P(A given B) must be equal to P(A) which indicates that A & B are independent? I appreciate your feedback. Thank you.(5 votes) - I don't get it, HOW can the likelihood of what you have for breakfast be influenced what you have for lunch! I can't even begin to try to draw this out via a tree diagram.(8 votes)
- Don't infer cause from dependence. If we look at the likelihood of what you eat for breakfast, there will be a frequency of each choice. The dependence merely observes that the frequency of choosing a bagel happens to be higher than usual on the days you also choose to eat pizza for lunch. There is no consideration of how, or even a claim that there is such a how. We simply notice the likelihood is higher and treat as dependent.(7 votes)

- I know this sounds really basic, but how would you go about answering an example like this?

A survey of college students finds that 20% like country music, 15% like gospel music and 10% like both country and gospel music.

The conditional probability that a student likes country music given that they like gospel music is.. ??(1 vote)- Conditional probability P(A | B) = P(AnB) / P(B)

So you're looking for the probability of both, divided by the probability of the thing that is the given that. 10 / 15. 66.7%(10 votes)

- I'm confused with this. Wouldn't P(A and B) be equal to A * B, or 0.6 * 0.5? To find P(A and B), Sal is multiplying P(A | B) by P(B), or 0.7 * 0.5, which gives another answer. Can anyone explain which method is correct?(3 votes)
- Multiplying P(A) and P(B) only works when A and B are independent. When they are not independent, then you need to use the conditional probability.(5 votes)

- When i draw this out on a tree i see that there are two possible ways to make A & B happend. Either A then B or B then A. Then why is not P(A&B) = the sum of P(A)*P(A|B)+P(B)*P(AB)?(5 votes)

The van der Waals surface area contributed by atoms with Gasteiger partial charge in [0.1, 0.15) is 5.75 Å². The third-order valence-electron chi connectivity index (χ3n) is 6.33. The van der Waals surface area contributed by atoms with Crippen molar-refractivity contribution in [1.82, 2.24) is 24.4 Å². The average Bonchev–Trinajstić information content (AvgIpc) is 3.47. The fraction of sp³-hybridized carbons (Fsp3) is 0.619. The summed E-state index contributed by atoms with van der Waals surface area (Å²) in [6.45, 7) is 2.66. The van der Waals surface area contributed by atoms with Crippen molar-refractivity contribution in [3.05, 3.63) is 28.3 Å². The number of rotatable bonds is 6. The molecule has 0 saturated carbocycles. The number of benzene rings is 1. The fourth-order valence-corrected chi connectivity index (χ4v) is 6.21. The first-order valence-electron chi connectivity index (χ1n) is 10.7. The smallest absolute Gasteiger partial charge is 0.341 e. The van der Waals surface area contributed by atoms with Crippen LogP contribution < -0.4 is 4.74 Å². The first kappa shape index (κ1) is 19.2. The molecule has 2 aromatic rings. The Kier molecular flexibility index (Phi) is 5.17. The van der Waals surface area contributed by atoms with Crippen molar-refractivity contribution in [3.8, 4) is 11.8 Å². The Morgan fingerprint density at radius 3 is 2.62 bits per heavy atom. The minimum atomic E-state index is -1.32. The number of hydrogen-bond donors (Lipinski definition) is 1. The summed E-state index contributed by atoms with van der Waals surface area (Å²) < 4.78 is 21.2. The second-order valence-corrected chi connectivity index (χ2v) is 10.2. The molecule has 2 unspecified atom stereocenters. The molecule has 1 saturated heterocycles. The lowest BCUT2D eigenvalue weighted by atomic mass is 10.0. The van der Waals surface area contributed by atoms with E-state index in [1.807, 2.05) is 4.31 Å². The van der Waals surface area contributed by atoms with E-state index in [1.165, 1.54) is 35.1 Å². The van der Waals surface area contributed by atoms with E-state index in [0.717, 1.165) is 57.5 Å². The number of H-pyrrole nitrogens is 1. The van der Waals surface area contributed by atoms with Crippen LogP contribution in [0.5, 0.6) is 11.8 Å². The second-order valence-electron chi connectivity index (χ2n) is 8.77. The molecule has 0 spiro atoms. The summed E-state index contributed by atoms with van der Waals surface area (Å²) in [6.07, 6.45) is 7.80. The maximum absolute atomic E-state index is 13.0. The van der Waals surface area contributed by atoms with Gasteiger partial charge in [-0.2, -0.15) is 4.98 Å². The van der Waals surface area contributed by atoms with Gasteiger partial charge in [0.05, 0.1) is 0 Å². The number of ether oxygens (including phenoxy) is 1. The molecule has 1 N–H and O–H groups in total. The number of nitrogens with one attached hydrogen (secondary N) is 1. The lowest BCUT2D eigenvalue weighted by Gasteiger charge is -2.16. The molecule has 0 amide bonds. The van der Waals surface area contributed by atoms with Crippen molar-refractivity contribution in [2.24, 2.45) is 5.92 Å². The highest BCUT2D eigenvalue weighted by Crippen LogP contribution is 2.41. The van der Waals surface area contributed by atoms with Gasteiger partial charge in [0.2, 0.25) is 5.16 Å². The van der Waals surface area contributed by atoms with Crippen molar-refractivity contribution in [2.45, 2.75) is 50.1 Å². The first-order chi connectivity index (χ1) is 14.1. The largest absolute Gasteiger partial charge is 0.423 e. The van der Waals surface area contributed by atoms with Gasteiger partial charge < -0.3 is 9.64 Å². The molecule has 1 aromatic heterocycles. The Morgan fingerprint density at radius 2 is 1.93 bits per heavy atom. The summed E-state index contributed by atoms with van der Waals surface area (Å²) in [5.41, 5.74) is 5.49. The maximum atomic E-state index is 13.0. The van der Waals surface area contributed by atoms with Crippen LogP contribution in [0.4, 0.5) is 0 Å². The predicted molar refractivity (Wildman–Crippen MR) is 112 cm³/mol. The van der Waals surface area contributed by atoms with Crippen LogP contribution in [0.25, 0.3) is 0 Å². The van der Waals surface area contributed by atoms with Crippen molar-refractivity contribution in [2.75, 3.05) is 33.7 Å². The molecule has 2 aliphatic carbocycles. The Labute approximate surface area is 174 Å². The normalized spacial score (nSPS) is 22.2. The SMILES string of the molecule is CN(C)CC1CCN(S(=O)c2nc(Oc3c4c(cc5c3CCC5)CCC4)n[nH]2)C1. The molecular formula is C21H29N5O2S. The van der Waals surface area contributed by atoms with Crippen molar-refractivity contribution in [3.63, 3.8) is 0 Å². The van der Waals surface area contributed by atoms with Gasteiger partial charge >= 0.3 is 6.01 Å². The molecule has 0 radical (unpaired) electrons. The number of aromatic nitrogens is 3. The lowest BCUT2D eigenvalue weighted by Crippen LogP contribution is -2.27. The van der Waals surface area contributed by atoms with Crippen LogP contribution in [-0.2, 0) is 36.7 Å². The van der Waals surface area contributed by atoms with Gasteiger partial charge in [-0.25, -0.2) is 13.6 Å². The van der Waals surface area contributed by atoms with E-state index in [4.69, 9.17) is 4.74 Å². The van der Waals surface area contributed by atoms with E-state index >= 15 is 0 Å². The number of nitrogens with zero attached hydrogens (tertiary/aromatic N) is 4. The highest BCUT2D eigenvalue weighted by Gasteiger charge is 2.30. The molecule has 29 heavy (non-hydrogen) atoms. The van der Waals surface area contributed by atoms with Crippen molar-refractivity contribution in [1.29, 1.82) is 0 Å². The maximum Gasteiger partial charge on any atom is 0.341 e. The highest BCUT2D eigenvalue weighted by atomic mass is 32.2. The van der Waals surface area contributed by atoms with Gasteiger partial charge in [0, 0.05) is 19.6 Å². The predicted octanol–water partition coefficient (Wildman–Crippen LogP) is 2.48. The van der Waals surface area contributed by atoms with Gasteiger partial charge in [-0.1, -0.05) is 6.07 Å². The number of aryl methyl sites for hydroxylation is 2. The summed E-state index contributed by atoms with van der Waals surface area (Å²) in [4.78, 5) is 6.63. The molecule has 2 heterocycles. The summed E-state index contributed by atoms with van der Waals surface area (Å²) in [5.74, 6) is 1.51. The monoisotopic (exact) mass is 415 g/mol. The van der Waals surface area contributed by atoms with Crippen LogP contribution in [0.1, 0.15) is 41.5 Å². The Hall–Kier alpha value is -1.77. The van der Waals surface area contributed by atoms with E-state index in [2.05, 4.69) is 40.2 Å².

- I was wondering the same thing! Anybody have an answer?(1 vote)

- I'm not sure if this is just because maths questions are set out funny or becuase I'm misunderstanding the question...

but, why is he eating a bagel for breakfast GIVEN he's eating a pizza for lunch. Wouldn't he eat lunch after breakfast?(4 votes) - At6:26, we get the same answer by treating the question as ratios. That is, 0.6:0.7 as 0.5:x. Is the reasoning sound?(3 votes)
- Yup, because ratios are just fractions, so in the end everything will work out; your reasoning is sound.(1 vote)

## Video transcript

Voiceover:Rahul's two favorite foods are bagels and pizza. Let A represent the event that he eats a bagel for breakfast and let B represent the event that he eats pizza for lunch. Fair enough. On a randomly selected
day, the probability that Rahul will eat a bagel for breakfast, probability of A, is .6. Let me write that down. So the probability that he eats a bagel for breakfast is 0.6. The probability that he
will eat a pizza for lunch, probability of event B ... So the probability of ... Let me do that in that red color. The probability of event B, that he eats a pizza for lunch, is 0.5. And the conditional
probability, that he eats a bagel for breakfast given that he eats a pizza for lunch, so
probability of event A happening, that he eats
a bagel for breakfast, given that he's had a pizza for lunch is equal to 0.7, which is interesting. So let me write this down. The probability of A given,
given that B is true. Given B, is not 0.6, it's equal to 0.7. And because these two
things are not the same, because the probability of A by itself is different than the probability of A given that B is true, this tells us that these two events are not independent. That we're dealing with
dependent probability. This shows us. The fact that B being true has changed the probability of A